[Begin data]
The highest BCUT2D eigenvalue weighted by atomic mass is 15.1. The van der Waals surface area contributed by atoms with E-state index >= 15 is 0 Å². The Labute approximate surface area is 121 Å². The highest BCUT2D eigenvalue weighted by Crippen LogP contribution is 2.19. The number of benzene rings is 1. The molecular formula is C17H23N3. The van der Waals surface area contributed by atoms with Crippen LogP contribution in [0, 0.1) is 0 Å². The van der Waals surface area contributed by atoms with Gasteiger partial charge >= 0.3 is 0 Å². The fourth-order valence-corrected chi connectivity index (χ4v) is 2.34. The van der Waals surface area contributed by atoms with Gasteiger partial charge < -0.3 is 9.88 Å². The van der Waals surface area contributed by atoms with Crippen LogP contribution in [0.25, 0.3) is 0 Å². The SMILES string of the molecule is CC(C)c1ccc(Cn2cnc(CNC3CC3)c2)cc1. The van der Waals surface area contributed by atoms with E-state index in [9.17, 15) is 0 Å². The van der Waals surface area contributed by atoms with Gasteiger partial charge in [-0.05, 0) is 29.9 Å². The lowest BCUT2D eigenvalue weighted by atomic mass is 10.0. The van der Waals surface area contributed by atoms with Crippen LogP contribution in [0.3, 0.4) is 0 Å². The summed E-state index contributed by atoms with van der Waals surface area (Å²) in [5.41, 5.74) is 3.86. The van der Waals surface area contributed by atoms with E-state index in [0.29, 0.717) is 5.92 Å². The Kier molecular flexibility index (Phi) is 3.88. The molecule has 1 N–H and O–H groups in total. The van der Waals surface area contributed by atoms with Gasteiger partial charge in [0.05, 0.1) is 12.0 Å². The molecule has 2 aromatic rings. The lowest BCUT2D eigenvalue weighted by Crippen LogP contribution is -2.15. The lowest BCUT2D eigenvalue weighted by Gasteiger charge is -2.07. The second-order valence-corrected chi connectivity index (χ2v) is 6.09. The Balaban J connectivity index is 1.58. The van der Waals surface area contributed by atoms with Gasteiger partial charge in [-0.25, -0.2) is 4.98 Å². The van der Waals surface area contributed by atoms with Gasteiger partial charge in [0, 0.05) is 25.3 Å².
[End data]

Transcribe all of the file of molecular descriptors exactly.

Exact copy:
The highest BCUT2D eigenvalue weighted by atomic mass is 15.1. The van der Waals surface area contributed by atoms with E-state index >= 15 is 0 Å². The Labute approximate surface area is 121 Å². The highest BCUT2D eigenvalue weighted by Crippen LogP contribution is 2.19. The number of benzene rings is 1. The molecular formula is C17H23N3. The van der Waals surface area contributed by atoms with Crippen LogP contribution in [0, 0.1) is 0 Å². The van der Waals surface area contributed by atoms with Gasteiger partial charge >= 0.3 is 0 Å². The fourth-order valence-corrected chi connectivity index (χ4v) is 2.34. The van der Waals surface area contributed by atoms with Gasteiger partial charge < -0.3 is 9.88 Å². The van der Waals surface area contributed by atoms with Crippen LogP contribution in [0.25, 0.3) is 0 Å². The SMILES string of the molecule is CC(C)c1ccc(Cn2cnc(CNC3CC3)c2)cc1. The van der Waals surface area contributed by atoms with E-state index in [9.17, 15) is 0 Å². The van der Waals surface area contributed by atoms with Gasteiger partial charge in [-0.05, 0) is 29.9 Å². The lowest BCUT2D eigenvalue weighted by atomic mass is 10.0. The van der Waals surface area contributed by atoms with Crippen LogP contribution in [0.3, 0.4) is 0 Å². The summed E-state index contributed by atoms with van der Waals surface area (Å²) in [5.41, 5.74) is 3.86. The van der Waals surface area contributed by atoms with E-state index in [0.29, 0.717) is 5.92 Å². The Kier molecular flexibility index (Phi) is 3.88. The molecule has 1 N–H and O–H groups in total. The van der Waals surface area contributed by atoms with Gasteiger partial charge in [0.05, 0.1) is 12.0 Å². The molecule has 2 aromatic rings. The lowest BCUT2D eigenvalue weighted by Crippen LogP contribution is -2.15. The lowest BCUT2D eigenvalue weighted by Gasteiger charge is -2.07. The second-order valence-corrected chi connectivity index (χ2v) is 6.09. The Balaban J connectivity index is 1.58. The van der Waals surface area contributed by atoms with Gasteiger partial charge in [-0.25, -0.2) is 4.98 Å². The van der Waals surface area contributed by atoms with Gasteiger partial charge in [0, 0.05) is 25.3 Å².